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Confounding from Cryptic Relatedness in Association Studies Benjamin F. Voight (work jointly with JK Pritchard)

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Case/control association tests are becoming increasingly popular to identify genes contributing to human disease. Case/control association tests are becoming increasingly popular to identify genes contributing to human disease. These tests can be susceptible to false positives if the underlying statistical assumptions are violated, i.e. independence among all sampled alleles used in the test for association. These tests can be susceptible to false positives if the underlying statistical assumptions are violated, i.e. independence among all sampled alleles used in the test for association. It is well appreciated that population structure results in false positives (Knowler et al., 1988; Lander and Schork, 1994). It is well appreciated that population structure results in false positives (Knowler et al., 1988; Lander and Schork, 1994). Methods exist which correct for this effect (Devlin and Roeder, 1999; Pritchard and Rosenberg, 1999; Pritchard et al. 2000). Methods exist which correct for this effect (Devlin and Roeder, 1999; Pritchard and Rosenberg, 1999; Pritchard et al. 2000). Importance Case/control association tests are becoming increasingly popular to identify genes contributing to human disease. Case/control association tests are becoming increasingly popular to identify genes contributing to human disease. These tests can be susceptible to false positives if the underlying statistical assumptions are violated, i.e. independence among all sampled alleles used in the test for association. These tests can be susceptible to false positives if the underlying statistical assumptions are violated, i.e. independence among all sampled alleles used in the test for association. It is well appreciated that population structure results in false positives (Knowler et al., 1988; Lander and Schork, 1994). It is well appreciated that population structure results in false positives (Knowler et al., 1988; Lander and Schork, 1994). Methods exist which correct for this effect (Devlin and Roeder, 1999; Pritchard and Rosenberg, 1999; Pritchard et al. 2000). Methods exist which correct for this effect (Devlin and Roeder, 1999; Pritchard and Rosenberg, 1999; Pritchard et al. 2000).

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Cases are not independent draws from the population allele frequencies. Problem: the relatedness is cryptic, so the investigator does not know about the relationships in advance. Your (favorite) Population Obtain a sample of affected cases from the population. Obtain a sample of affected cases from the population. Cases are not independent draws from the population allele frequencies. Problem: the relatedness is cryptic, so the investigator does not know about the relationships in advance.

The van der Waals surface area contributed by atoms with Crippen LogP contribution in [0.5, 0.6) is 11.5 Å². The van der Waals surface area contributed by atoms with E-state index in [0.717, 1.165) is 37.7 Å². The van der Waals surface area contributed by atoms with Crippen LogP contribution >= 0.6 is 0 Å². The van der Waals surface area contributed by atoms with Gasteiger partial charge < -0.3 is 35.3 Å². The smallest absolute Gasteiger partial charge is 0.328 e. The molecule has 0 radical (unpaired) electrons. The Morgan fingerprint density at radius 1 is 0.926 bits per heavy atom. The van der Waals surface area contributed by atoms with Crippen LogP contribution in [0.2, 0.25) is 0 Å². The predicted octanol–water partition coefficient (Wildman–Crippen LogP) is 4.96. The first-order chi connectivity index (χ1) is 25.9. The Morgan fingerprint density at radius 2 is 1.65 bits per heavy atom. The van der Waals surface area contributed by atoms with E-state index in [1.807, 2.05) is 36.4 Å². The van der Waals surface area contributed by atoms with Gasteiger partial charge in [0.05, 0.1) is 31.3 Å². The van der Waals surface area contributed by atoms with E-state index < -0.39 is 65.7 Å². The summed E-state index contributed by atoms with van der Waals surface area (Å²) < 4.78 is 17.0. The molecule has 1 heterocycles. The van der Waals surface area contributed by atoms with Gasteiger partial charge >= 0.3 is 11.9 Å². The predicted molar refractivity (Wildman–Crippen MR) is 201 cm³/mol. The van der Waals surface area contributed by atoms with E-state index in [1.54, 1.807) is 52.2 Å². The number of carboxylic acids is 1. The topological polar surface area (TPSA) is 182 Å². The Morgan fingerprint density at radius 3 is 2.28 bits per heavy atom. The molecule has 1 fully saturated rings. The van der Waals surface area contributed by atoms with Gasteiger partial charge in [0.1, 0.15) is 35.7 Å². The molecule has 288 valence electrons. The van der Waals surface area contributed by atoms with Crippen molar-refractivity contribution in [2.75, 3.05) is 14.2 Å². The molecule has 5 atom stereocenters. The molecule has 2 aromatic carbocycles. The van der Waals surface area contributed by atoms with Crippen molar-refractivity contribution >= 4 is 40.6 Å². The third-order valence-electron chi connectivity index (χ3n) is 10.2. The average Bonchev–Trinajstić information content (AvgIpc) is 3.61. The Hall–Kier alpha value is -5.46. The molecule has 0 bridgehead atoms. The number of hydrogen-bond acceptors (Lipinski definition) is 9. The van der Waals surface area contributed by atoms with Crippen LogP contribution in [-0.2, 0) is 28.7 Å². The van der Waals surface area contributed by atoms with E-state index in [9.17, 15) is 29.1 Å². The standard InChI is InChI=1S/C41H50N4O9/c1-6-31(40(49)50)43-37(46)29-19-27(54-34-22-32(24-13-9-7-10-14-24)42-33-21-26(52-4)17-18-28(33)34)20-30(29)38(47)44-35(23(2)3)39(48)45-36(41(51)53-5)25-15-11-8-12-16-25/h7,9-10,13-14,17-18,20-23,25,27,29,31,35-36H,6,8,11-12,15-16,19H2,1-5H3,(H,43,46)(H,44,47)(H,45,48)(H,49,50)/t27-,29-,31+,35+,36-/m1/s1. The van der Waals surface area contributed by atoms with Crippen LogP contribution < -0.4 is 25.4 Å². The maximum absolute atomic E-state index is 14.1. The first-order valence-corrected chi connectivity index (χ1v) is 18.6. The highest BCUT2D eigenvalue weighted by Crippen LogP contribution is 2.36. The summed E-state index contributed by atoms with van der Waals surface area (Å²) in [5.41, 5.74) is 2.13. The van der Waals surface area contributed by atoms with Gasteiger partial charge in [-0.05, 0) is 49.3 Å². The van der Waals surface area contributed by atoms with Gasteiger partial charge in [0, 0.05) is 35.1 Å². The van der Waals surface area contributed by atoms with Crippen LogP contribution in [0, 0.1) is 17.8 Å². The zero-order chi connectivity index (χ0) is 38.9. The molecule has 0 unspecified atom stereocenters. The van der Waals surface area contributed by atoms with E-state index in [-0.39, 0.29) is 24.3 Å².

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Devlin and Roeder (1999) have argued that if one is doing a genetic association study, then surely one must believe that the trait of interest has a genetic basis that is at least (partially) shared among affected individuals. Devlin and Roeder (1999) have argued that if one is doing a genetic association study, then surely one must believe that the trait of interest has a genetic basis that is at least (partially) shared among affected individuals. Given that cases share a set of risk factors by descent, then presumably they are more related to one another than to random controls. Given that cases share a set of risk factors by descent, then presumably they are more related to one another than to random controls. These authors presented numerical examples which suggested that this effect may be an important factor, in practice. These authors presented numerical examples which suggested that this effect may be an important factor, in practice. However, these examples were artificially constructed, and not modeled on any population-based process. However, these examples were artificially constructed, and not modeled on any population-based process. Few empirical data to suggest if cryptic relatedness negatively impacts association studies. In a founder population, non- independence resulting from relatedness does matter. (Newman et al., 2001). Few empirical data to suggest if cryptic relatedness negatively impacts association studies. In a founder population, non- independence resulting from relatedness does matter. (Newman et al., 2001). Devlin and Roeder (1999) have argued that if one is doing a genetic association study, then surely one must believe that the trait of interest has a genetic basis that is at least (partially) shared among affected individuals. Devlin and Roeder (1999) have argued that if one is doing a genetic association study, then surely one must believe that the trait of interest has a genetic basis that is at least (partially) shared among affected individuals. Given that cases share a set of risk factors by descent, then presumably they are more related to one another than to random controls. Given that cases share a set of risk factors by descent, then presumably they are more related to one another than to random controls. These authors presented numerical examples which suggested that this effect may be an important factor, in practice. These authors presented numerical examples which suggested that this effect may be an important factor, in practice. However, these examples were artificially constructed, and not modeled on any population-based process. However, these examples were artificially constructed, and not modeled on any population-based process. Few empirical data to suggest if cryptic relatedness negatively impacts association studies. In a founder population, non- independence resulting from relatedness does matter. (Newman et al., 2001). Few empirical data to suggest if cryptic relatedness negatively impacts association studies. In a founder population, non- independence resulting from relatedness does matter. (Newman et al., 2001). Importance